Is qualitative research in crisis? In Questioning Qualitative Inquiry Martyn Hammersley raises fundamental questions about the current state of qualitative social research. He examines some of the changes that have taken place within it over the past fifty years, suggesting that the move away from natural science as a model, and towards an appeal to literature and art, involves rejection of key principles that are essential to research of any kind. Hammersley argues that, in important respects, qualitative inquiry has not lived up to the claims originally made on its behalf, and that more recent developments have worsened the situation. Insufficient attention has been given to the problems surrounding leading ideas like thick description, analytic induction, and constructionism. The argument is pursued through discussion of the work of influential writers - such as Clifford, Geertz, Denzin and Lincoln - and by detailed examination of concrete issues, like the value of interview data, the rationales for discourse and conversation analysis, the role of rhetoric in research reports, and the nature of assessment criteria. At a time when qualitative inquiry is coming under renewed challenge in some quarters, the task of addressing the methodological problems it faces has become urgent. These essays on current developments and debates are essential reading for anyone interested in the future of qualitative research.
Wie man in nur fünf Tagen neue Ideen testet und Probleme löst
Author: Jake Knapp,Braden Kowitz,John Zeratsky
Publisher: Redline Wirtschaft
Category: Business & Economics
Unternehmer, Gründer und Teams stehen täglich vor der Herausforderung: Womit soll man zuerst anfangen, worauf sich am meisten fokussieren? Und wie viele Diskussionen und Meetings sind nötig, bevor man ganz sicher die garantiert richtige Lösung hat? Die Folge ist, dass allzu oft das Projekt auf der Stelle tritt und man überhaupt nicht vorwärtskommt. Dafür gibt es eine geniale Lösung: Sprint. Die ist ein einzigartiger, innovativer und narrensicherer Prozess, mit dem sich die härtesten Probleme in nur fünf Tagen lösen lassen – von Montag bis Freitag. Der Entwickler Jake Knapp entwarf diesen Prozess bei und für Google, wo er seither in allen Bereichen genutzt wird. Zusammen mit John Zeratsky und Braden Kowitz hat er darüber hinaus bereits mehr als 100 Sprints in Firmen aus unterschiedlichen Bereichen durchgeführt. Der Sprint-Prozess bietet praktische Hilfe für Unternehmen aller Größen, vom kleinen Start-up bis hin zum Fortune-100-Unternehmen. Die Methode ist auch für alle anderen bewährt, die vor einem großen Problem stehen, schnell eine Idee testen oder einfach eine Möglichkeit schnell ergreifen wollen.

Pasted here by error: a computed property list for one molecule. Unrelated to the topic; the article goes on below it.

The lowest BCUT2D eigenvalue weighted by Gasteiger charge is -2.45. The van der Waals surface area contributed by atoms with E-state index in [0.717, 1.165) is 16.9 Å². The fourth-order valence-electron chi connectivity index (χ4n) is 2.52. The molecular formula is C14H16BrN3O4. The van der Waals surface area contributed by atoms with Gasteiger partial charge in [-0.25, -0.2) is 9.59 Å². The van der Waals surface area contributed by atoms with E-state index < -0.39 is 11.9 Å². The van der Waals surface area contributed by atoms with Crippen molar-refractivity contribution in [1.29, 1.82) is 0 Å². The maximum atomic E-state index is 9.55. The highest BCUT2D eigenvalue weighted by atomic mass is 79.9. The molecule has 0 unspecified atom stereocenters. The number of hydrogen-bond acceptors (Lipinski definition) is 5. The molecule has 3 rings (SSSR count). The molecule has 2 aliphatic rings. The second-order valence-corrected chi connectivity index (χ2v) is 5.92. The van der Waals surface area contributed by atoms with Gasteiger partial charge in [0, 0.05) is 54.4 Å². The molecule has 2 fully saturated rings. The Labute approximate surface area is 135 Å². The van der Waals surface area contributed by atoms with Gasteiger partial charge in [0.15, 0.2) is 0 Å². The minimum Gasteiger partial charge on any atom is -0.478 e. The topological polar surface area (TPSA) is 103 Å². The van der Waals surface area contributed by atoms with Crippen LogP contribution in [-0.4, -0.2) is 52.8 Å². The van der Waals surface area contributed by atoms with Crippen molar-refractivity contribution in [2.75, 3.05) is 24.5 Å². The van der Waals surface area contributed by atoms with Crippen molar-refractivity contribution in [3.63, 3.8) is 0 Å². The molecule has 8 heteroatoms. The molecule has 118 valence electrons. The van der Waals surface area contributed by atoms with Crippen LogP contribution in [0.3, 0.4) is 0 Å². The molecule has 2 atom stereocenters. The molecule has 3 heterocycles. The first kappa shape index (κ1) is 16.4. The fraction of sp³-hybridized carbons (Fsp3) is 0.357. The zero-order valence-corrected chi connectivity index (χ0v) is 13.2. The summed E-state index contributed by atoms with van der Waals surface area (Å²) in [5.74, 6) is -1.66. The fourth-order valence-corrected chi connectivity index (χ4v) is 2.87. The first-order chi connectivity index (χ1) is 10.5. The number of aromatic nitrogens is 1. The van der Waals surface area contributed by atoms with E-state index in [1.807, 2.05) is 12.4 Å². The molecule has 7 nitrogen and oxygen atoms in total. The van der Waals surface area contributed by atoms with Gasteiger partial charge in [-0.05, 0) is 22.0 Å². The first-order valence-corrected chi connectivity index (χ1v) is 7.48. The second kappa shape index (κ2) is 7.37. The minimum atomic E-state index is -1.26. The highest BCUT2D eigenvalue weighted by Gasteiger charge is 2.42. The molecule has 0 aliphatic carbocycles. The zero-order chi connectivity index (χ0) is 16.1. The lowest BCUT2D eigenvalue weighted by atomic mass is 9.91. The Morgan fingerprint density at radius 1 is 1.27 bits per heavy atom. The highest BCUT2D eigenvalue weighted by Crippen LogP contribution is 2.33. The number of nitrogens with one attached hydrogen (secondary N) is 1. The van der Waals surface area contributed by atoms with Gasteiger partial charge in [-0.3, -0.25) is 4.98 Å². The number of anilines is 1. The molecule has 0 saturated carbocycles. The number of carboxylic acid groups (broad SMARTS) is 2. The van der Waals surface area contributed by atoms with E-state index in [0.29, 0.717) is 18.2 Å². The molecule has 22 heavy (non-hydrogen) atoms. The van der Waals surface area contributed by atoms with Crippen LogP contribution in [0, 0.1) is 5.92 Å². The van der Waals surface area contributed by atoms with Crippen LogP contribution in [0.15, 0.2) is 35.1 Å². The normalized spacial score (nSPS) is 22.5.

Reference by Adriaan Dingenman de Groot,J. A. A. Spiekerman
Author: Adriaan Dingenman de Groot,J. A. A. Spiekerman
Publisher: ICON Group International
The empirical cycle in science; Designing theories and hypotheses; Formulation of thheories and hypotheses: a the deductive process; Formulation of theories and hypotheses; From formulation to testing and evaluation; Objectivity: a through the empirical cycle; Objectivity: bb data collection and analysis; Criteria for empirical variables and instruments.
Interpreting the voices of under three year olds is central to early childhood education. Yet entering into their life-worlds is fraught with challenges and unrealised possibilities. This ground-breaking book generates a dialogue about the multiple ways researchers have exploited a range of methods for approaching, accessing, understanding and interpreting infant voice. Each chapter explores the kinds of ethical considerations and dilemmas that may arise in this process. The book itself represents a chorus of international voices (researchers, children, teachers and parents), all adding to a discussion about various circumstances, dilemmas and possibilities involved in doing research with our youngest. This book is an essential read for researchers and teachers alike who seek to 'listen' and 'see' very young children with fresh ears and eyes.
This classic undergraduate treatment examines the deductive method in its first part and explores applications of logic and methodology in constructing mathematical theories in its second part. Exercises appear throughout.